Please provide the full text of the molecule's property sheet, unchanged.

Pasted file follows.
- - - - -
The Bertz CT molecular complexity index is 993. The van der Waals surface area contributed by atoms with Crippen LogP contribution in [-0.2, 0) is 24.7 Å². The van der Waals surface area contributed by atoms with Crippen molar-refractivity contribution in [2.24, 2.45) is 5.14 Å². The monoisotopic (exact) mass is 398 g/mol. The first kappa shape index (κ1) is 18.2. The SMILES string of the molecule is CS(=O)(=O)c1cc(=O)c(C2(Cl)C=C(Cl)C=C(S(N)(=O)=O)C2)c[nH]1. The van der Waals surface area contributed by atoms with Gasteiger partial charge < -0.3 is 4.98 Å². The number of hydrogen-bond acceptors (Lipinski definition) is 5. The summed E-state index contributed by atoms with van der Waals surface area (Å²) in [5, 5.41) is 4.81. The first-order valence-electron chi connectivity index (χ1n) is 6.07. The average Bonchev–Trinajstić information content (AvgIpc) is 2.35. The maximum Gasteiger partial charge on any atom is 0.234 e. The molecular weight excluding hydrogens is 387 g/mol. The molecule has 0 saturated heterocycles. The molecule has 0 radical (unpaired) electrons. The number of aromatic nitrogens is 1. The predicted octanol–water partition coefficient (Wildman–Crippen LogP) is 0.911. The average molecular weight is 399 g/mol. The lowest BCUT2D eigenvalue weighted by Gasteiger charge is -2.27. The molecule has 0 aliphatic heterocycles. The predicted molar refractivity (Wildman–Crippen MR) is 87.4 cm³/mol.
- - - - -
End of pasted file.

The Bertz CT molecular complexity index is 993. The van der Waals surface area contributed by atoms with Crippen LogP contribution in [-0.2, 0) is 24.7 Å². The van der Waals surface area contributed by atoms with Crippen molar-refractivity contribution in [2.24, 2.45) is 5.14 Å². The monoisotopic (exact) mass is 398 g/mol. The first kappa shape index (κ1) is 18.2. The SMILES string of the molecule is CS(=O)(=O)c1cc(=O)c(C2(Cl)C=C(Cl)C=C(S(N)(=O)=O)C2)c[nH]1. The van der Waals surface area contributed by atoms with Gasteiger partial charge < -0.3 is 4.98 Å². The number of hydrogen-bond acceptors (Lipinski definition) is 5. The summed E-state index contributed by atoms with van der Waals surface area (Å²) in [5, 5.41) is 4.81. The first-order valence-electron chi connectivity index (χ1n) is 6.07. The average Bonchev–Trinajstić information content (AvgIpc) is 2.35. The maximum Gasteiger partial charge on any atom is 0.234 e. The molecular weight excluding hydrogens is 387 g/mol. The molecule has 0 saturated heterocycles. The molecule has 0 radical (unpaired) electrons. The number of aromatic nitrogens is 1. The predicted octanol–water partition coefficient (Wildman–Crippen LogP) is 0.911. The average molecular weight is 399 g/mol. The lowest BCUT2D eigenvalue weighted by Gasteiger charge is -2.27. The molecule has 0 aliphatic heterocycles. The predicted molar refractivity (Wildman–Crippen MR) is 87.4 cm³/mol.